• filename – Refers to the document file on the webserver.
  • .html – the filename extension that typically tells us what type of document. In this case, .html tells us the document is written in Hypertext Markup Language; in other words, it's a typical webpage.

Everything in the URL beyond the TLD —i.e., subdirectory, filename, and extensionsare all case-sensitive. In other words, index.html is not the same as Index.Html

bullet The need-to-know stuff...

Now, let's examine how each of these elements should be integrated into your search engine optimization and marketing strategies.


It's common knowledge that the root of SEO is keywords. Since the beginning, all strategies have revolved around the ever-changing and constantly evolving targets for keyword placement. In the swirling sea of anchor links, meta tags, headlines, body copy, and what-not, one of the most consistently useful placements in terms of SEO has been within the URL itself. And the degree to which this strategy remains effective is simply a matter of how far the engines scale-it-up on the algorithmic dial.

This is why the use of keyword-specific subdomains has been a long standing and typically effective SEO strategy. When viewed from the search engine's point of view (SEPOV), this also makes sense. That's because when a keyword is found within the URL there is typically a very high probability that the keyword is relevant to the webpage's content—and search engines hunger to provide relevant results.

So, keyword placement in the subdomain accomplishes two things:

  1. It provides a clue to a potential site visitor what the site is about prior to clicking the link in the search results (as would be the case with a domain like CheapAirlineTickets.mysite.com).
  1. It gives the search engines an additional relevancy indicator which they can choose to use—a little, a lot, or not at all—within their overall relevancy algorithm. Over the years, we have found that search engines cannot resist using it to varying degrees—even if only a little.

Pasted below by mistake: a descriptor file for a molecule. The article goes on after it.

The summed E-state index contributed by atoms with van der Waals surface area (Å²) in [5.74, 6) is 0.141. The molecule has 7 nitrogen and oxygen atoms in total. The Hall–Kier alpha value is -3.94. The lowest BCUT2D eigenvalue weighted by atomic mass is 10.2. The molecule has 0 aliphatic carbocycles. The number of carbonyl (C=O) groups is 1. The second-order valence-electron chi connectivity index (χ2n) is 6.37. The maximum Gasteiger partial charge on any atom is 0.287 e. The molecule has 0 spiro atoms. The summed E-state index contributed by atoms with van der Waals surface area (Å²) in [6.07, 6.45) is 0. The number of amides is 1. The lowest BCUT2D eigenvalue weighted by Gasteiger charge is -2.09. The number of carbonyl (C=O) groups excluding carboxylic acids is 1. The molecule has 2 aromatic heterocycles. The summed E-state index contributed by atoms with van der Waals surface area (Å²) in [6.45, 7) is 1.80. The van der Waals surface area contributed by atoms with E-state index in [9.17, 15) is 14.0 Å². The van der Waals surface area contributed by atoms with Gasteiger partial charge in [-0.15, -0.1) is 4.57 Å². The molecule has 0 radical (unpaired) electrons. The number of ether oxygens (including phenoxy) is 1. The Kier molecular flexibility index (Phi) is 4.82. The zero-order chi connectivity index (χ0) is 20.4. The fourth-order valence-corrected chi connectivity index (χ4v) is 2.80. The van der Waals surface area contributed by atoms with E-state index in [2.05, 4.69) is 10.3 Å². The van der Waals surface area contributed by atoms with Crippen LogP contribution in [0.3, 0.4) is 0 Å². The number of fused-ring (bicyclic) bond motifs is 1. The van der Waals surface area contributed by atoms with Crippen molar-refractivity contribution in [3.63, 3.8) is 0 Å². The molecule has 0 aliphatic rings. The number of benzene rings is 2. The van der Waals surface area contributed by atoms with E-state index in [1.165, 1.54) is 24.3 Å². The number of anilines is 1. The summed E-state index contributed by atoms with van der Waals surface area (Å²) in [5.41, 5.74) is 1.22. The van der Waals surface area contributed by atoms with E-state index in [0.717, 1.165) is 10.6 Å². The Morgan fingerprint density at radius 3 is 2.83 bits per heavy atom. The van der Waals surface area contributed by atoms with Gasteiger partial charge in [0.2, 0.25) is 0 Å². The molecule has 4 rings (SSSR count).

Think about it like this: If all else is equal (which is only hypothetically possible), the site with the keyword in the subdomain will likely rank higher than an otherwise equally optimized site without it. And, perhaps more importantly, given a choice between two otherwise equally attractive selections within the search results, the average potential site visitor will choose the link containing the keyword in the subdomain over the link that does not.

Utilizing a subdomain is one of the best legitimate strategies for placing your primary keyword into the URL when the specific keyword-TLD name is already taken or otherwise unavailable.

Currently, Google, Yahoo, and MSN each appear to be giving some ranking boost to pages that contain the keywords in the subdomain of the URL. We believe that Yahoo places the most significance on keywords in the domain name, closely followed by Google. MSN doesn't seem to place quite so much emphasis on this, but it does appear to factor it into their scoring.

We can't help but notice that most of the top pages in the search results for very competitive searches contain the keyword either in the domain or the subdomain name. One good example is a search for music. On each of the big three engines you'll find many of the top results have the keyword music either in the subdomain, primary domain, or in some cases, the subdirectory—or else you'll find a keyword (like mp3 or mtv or itunes) that is synonymous with music.

Although there isn't any question that keywords in the subdomain can help rankings, some cautions are in order. Taking into account that subdomains can be separated by a period—making possible certain combinations like keyword.keyword.domain.com—we recommend sticking to the more customary single level format; keyword.domain.com. Rarely do you see multilevel subdomains ranking for the more difficult generic searches.

Another possibility is to delimit your subdomain using dashes. For example keyword-keyword.domain.com is also a technically available possibility. However we don't recommend using more than one dash in a subdomain even though we have seen some good results at MSN using more than that. Regardless, unless you're optimizing solely for MSN (unlikely) you should limit subdomain dashes to one, or none.